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The Green Flash


After years and years of trying to even see it, I was actually able to capture it in a photo. This image was shot at 200mm and cropped about 70% to give you a better look at the Green Flash. Since posting to our Facebook page we have been getting a bunch of questions about how the “Green Flash” of the setting sun happens. Because of that, I thought I would share a friends write up on it.

This is what Greg had to say about the phenomenon:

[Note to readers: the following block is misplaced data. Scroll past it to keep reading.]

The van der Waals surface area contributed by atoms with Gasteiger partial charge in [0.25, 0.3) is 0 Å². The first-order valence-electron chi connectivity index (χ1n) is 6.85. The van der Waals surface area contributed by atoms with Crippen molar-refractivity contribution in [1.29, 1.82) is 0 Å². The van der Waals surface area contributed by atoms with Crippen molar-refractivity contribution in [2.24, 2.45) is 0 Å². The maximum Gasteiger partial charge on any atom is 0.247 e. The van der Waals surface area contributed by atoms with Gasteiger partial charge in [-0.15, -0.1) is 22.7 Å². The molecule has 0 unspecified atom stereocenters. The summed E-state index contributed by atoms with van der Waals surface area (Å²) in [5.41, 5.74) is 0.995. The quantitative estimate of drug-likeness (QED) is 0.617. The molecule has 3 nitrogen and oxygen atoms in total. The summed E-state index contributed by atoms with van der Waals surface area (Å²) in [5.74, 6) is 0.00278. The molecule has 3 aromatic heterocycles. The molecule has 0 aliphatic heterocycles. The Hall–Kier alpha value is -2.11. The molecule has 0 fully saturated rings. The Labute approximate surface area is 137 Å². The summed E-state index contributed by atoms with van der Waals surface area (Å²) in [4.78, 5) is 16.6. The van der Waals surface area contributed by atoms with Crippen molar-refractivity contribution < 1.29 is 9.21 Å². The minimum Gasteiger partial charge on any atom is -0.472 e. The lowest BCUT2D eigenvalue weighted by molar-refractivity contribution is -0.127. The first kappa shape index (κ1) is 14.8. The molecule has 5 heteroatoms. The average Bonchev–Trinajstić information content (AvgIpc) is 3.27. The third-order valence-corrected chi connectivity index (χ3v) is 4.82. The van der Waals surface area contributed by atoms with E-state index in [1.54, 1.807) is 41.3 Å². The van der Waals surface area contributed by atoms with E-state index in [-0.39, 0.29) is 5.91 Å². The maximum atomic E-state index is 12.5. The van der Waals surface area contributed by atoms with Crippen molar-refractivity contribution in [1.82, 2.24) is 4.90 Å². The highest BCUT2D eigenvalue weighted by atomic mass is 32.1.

Getting a "green flash" in pictures is a very tough thing to do. It lasts just mere seconds. You pretty much have to be taking pictures of a sunrise or sunset already to really get it. Many outdoor photographers rate it as the toughest phenomena to capture on film. The green flash and green ray are meteorological optical phenomena that sometimes occur transiently around the moment of sunset or sunrise. When the conditions are right, a distinct green spot is briefly visible above the upper rim of the Sun's disk; the green appearance usually lasts for no more than two seconds. Rarely, the green flash can resemble a green ray shooting up from the sunset or sunrise point. Green flashes occur because the earth's atmosphere can cause the light from the Sun to separate, or refract, into different colors. Green flashes are a group of similar phenomena that stem from slightly different causes, and therefore, some types of green flashes are more common than others. Green flashes may be observed from any altitude. They usually are seen at an unobstructed horizon, such as over the ocean, but are possible over cloud tops and mountain tops as well. They may occur at any latitude, although at the equator, the flash rarely lasts longer than a second. I have seen the green flash from the top of the Cascades looking east during sunrise, and have seen it at sunset over the ocean as Mark captured. A green flash also may be observed in association with the Moon and bright planets at the horizon, including Venus and Jupiter. With an unrestricted view of the horizon, green flashes are regularly seen by airline pilots, particularly when flying westwards as the sunset is slowed. If the atmosphere is layered, the green flash may appear as a series of flashes. While observing at the Vatican Observatory in 1960, D.K.J. O'Connell produced the first color photographs of a green flash at sunset. Green flashes are enhanced by mirages, which increase refraction. A green flash is more likely to be seen in stable, clear air, when more of the light from the setting sun reaches the observer without being scattered. One might expect to see a blue flash, since blue light is refracted most of all and the blue component of the sun's light is therefore the last to disappear below the horizon, but the blue is preferentially scattered out of the line of sight, and the remaining light ends up appearing green. With slight magnification, a green rim on the top of the solar disk may be seen on most clear-day sunsets, although the flash or ray effects require a stronger layering of the atmosphere and a mirage, which serves to magnify the green from a fraction of a second to a couple of seconds. On rare occasions, a "blue flash" is seen. This is due to the amount of blue light being sufficient to be visible thus, the "blue flash". I have never seen a "blue flash."


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